Peril of owning fake phones sets in

October 9, 2012
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, NAIROBI, Kenya, Oct 9 – It’s plastic, red and has the word ‘Love’ written in gold across its face. It looks like a toy phone. Except it’s not.

The phone has been how Mzee Henry Kamau Mungai hears of construction sites he can lend a hand at and make his living.

He puts it back into its case made of black and white cow hide and flashes me a grin. Through his stained teeth he asks if now that he’s shown me his defunct phone I’ll give him another. The matatu operators around us laugh. I’m a journalist they tell him. Mungai’s phone was switched off at 11 am, a day after the Communications Commission of Kenya deadline for switching off counterfeit mobile phones passed.

Peter Irungu Mwangi is a matatu driver plying the number 7 route that transports passengers between Gikomba Market and the city centre. His is not a genuine phone either. It’s a counterfeit that takes two SIM cards. And so while his Safaricom SIM card isn’t operational, his other one is but he’s at first reluctant to tell me what mobile phone operator it belongs to, “why would I tell you,” he asks, “so you can go and have it blocked too?”

He eventually reveals the operational SIM card belongs to Airtel. He bought his phone near the popular Tea Room restaurant in downtown Nairobi. He had no idea the phone wasn’t genuine.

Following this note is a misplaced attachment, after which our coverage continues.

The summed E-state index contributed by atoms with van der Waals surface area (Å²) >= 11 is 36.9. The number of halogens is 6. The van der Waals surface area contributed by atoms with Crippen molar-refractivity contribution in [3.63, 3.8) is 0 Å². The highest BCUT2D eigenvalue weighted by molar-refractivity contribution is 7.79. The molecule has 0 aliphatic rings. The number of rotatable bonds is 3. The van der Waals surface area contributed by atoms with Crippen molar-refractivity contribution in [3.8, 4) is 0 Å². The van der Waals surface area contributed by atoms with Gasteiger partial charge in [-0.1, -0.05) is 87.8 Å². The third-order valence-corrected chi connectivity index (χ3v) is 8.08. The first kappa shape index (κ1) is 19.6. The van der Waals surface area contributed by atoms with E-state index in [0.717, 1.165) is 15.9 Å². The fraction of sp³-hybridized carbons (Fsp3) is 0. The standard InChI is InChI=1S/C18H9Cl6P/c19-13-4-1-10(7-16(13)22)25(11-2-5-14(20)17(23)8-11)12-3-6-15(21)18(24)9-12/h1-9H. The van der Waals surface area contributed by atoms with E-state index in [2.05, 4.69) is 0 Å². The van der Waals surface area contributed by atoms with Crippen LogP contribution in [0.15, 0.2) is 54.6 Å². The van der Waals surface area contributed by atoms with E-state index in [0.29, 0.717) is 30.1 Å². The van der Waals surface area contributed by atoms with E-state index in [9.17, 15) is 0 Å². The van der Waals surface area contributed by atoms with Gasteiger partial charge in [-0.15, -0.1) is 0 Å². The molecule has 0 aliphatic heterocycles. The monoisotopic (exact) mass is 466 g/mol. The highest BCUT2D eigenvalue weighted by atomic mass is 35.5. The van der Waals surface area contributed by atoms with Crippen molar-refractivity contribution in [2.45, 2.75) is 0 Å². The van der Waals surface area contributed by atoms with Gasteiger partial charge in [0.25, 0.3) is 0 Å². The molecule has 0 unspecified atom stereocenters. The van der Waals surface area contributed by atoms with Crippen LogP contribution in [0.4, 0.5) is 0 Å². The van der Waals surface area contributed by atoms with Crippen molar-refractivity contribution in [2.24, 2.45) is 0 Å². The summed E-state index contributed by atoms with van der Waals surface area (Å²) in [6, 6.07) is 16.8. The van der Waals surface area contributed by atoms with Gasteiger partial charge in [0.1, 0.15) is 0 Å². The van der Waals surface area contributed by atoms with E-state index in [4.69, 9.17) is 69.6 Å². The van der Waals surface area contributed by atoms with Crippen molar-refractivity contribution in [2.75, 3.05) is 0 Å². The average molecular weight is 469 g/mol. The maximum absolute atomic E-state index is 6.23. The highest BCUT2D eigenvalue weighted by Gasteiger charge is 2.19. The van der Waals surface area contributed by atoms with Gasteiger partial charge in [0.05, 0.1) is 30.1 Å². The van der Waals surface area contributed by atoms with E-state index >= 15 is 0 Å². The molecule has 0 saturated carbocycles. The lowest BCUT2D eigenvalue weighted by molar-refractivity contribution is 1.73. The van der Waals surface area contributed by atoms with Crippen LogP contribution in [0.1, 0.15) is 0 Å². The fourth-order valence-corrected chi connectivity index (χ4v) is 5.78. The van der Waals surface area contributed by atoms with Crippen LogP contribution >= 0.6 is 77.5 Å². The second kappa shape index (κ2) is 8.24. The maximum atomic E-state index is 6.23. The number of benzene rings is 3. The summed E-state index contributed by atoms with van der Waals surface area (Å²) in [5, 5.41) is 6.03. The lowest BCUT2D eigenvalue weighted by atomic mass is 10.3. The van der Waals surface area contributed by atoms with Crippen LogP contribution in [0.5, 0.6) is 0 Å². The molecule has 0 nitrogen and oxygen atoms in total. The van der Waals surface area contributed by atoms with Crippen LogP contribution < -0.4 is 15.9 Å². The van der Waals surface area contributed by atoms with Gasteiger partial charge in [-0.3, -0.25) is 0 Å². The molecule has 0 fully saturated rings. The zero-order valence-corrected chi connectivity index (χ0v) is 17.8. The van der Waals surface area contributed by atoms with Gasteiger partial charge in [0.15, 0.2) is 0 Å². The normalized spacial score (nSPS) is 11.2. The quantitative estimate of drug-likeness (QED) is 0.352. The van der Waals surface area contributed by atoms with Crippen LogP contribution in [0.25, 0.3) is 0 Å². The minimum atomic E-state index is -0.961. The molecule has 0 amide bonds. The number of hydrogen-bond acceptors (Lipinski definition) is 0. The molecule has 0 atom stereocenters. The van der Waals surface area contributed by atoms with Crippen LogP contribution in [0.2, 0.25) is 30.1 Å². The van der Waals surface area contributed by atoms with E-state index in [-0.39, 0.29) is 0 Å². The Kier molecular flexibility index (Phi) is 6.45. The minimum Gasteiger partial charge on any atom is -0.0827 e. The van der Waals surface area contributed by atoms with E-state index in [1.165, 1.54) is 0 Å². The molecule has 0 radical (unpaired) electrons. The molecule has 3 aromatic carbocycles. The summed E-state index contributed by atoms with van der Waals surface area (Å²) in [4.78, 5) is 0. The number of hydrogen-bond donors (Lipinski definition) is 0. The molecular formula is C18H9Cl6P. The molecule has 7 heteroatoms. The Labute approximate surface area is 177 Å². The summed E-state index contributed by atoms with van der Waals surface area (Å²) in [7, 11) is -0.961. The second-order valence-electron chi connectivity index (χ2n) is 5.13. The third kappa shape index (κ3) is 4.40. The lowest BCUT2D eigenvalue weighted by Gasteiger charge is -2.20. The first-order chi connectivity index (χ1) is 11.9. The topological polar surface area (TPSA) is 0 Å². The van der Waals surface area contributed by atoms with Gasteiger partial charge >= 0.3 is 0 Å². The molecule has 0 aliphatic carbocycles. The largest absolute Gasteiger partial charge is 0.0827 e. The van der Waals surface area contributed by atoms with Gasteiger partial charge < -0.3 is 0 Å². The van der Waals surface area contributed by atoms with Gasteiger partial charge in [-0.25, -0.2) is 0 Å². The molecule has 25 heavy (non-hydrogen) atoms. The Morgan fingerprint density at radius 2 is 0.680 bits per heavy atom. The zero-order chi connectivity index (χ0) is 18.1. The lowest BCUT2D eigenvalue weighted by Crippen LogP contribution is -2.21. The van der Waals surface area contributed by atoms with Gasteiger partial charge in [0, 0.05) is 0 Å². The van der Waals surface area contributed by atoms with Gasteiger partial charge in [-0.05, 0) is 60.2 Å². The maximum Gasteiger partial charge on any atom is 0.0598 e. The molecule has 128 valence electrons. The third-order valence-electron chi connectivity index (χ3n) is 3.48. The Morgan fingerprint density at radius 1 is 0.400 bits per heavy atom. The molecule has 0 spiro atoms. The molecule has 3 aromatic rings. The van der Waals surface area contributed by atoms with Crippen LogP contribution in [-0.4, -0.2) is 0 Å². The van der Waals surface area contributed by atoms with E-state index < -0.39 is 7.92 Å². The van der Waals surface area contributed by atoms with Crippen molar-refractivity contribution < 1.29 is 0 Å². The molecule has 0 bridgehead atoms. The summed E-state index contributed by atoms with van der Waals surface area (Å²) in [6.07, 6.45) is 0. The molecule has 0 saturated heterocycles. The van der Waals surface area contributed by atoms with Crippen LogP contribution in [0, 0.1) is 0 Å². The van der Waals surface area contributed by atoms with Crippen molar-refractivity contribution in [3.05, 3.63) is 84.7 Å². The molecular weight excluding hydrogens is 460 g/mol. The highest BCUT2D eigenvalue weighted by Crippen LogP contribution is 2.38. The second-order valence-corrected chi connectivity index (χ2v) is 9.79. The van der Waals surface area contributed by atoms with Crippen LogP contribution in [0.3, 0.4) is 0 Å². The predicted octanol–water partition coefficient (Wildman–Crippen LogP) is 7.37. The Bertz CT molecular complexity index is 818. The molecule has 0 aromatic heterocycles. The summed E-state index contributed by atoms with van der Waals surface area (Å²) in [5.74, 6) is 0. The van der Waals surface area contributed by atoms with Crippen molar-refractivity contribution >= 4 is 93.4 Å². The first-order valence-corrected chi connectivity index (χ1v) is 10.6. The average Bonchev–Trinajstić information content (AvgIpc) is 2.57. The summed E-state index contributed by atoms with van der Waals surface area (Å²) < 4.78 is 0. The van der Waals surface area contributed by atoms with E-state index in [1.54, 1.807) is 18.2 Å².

“Ask Safaricom why they’d make it impossible for me to use my phone,” Fredrick Osilonga tells me, “after being a loyal subscriber for eight years.”

Osilonga works on the same route as Mwangi. Except he’s a tout. “How am I supposed to get in touch with the owner of the matatu should I be detained for a traffic infraction or if the vehicle gets spoilt?” His phone hasn’t been switched off yet but he has received four warning messages from his mobile phone operator that it soon will.

Violet Muthike doesn’t work far from the number 7 stage. She sells clothes for a living. The Nokia phone she hands me is heavy… too heavy. “I got it from my brother,” she tells me. On her lap is another Nokia held together by a rubber band. This one she got from her aunt but it’s the real deal. Her Safaricom line functions on that one. Her Orange line however still works on the counterfeit.

“It’s a dual SIM,” she explains, “So when I dialled *#06# to check for my IMEI, two numbers came up. I sent only one to check if my phone was genuine. It wasn’t!” She believes the reason one of her lines is still working in the counterfeit phone is because she only used one of the IMEI numbers to check the authenticity of her phone.

Nicholas wasn’t so lucky. His phone could take two SIMs too but both don’t work in his counterfeit phone. “I’ve just bought a Tecno for Sh1,5000,” he tells me. It too can take two SIMs and he can listen to the radio using it. “My other phone had a camera and I could use it to surf the Internet.”

He knew it was a counterfeit. He sells DVDs and TVs on Luthuli Avenue next to phone dealers. “A client comes in looking for a phone that has Wi-Fi capabilities but is willing to spend only Sh3,000. What do you expect?”

The only time he was reminded his phone was counterfeit was when he’d connect to the Internet, “I had to enter the settings manually unlike with original phones where you dial 544 and get the settings automatically. It was also slow connecting to the Internet.”

Nicholas (not his real name) works next to a phone dealer. He’s wary of the authorities. “If I sell a genuine phone,” he tells me, “I’d buy it for Sh1,800 and sell it for Sh2,000 but if I buy a counterfeit one I’ll buy it for Sh1,500 but sell it for Sh4,000.”

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